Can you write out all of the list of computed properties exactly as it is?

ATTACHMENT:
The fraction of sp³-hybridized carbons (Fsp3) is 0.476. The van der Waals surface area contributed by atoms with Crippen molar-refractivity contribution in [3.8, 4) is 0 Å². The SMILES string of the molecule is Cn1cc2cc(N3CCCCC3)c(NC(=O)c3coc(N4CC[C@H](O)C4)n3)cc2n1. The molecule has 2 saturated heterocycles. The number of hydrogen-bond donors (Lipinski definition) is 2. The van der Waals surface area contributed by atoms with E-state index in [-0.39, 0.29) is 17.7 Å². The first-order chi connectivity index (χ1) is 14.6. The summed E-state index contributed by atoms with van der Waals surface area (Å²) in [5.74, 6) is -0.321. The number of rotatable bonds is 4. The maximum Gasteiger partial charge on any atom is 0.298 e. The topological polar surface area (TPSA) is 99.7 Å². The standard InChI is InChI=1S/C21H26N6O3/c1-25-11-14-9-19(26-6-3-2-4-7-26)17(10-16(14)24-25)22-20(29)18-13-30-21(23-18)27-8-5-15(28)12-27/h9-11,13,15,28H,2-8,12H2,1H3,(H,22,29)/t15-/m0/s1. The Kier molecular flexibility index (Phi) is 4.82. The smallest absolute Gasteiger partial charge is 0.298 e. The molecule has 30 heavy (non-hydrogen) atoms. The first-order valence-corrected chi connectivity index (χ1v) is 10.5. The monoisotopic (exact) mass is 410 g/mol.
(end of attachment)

The fraction of sp³-hybridized carbons (Fsp3) is 0.476. The van der Waals surface area contributed by atoms with Crippen molar-refractivity contribution in [3.8, 4) is 0 Å². The SMILES string of the molecule is Cn1cc2cc(N3CCCCC3)c(NC(=O)c3coc(N4CC[C@H](O)C4)n3)cc2n1. The molecule has 2 saturated heterocycles. The number of hydrogen-bond donors (Lipinski definition) is 2. The van der Waals surface area contributed by atoms with E-state index in [-0.39, 0.29) is 17.7 Å². The first-order chi connectivity index (χ1) is 14.6. The summed E-state index contributed by atoms with van der Waals surface area (Å²) in [5.74, 6) is -0.321. The number of rotatable bonds is 4. The maximum Gasteiger partial charge on any atom is 0.298 e. The topological polar surface area (TPSA) is 99.7 Å². The standard InChI is InChI=1S/C21H26N6O3/c1-25-11-14-9-19(26-6-3-2-4-7-26)17(10-16(14)24-25)22-20(29)18-13-30-21(23-18)27-8-5-15(28)12-27/h9-11,13,15,28H,2-8,12H2,1H3,(H,22,29)/t15-/m0/s1. The Kier molecular flexibility index (Phi) is 4.82. The smallest absolute Gasteiger partial charge is 0.298 e. The molecule has 30 heavy (non-hydrogen) atoms. The first-order valence-corrected chi connectivity index (χ1v) is 10.5. The monoisotopic (exact) mass is 410 g/mol.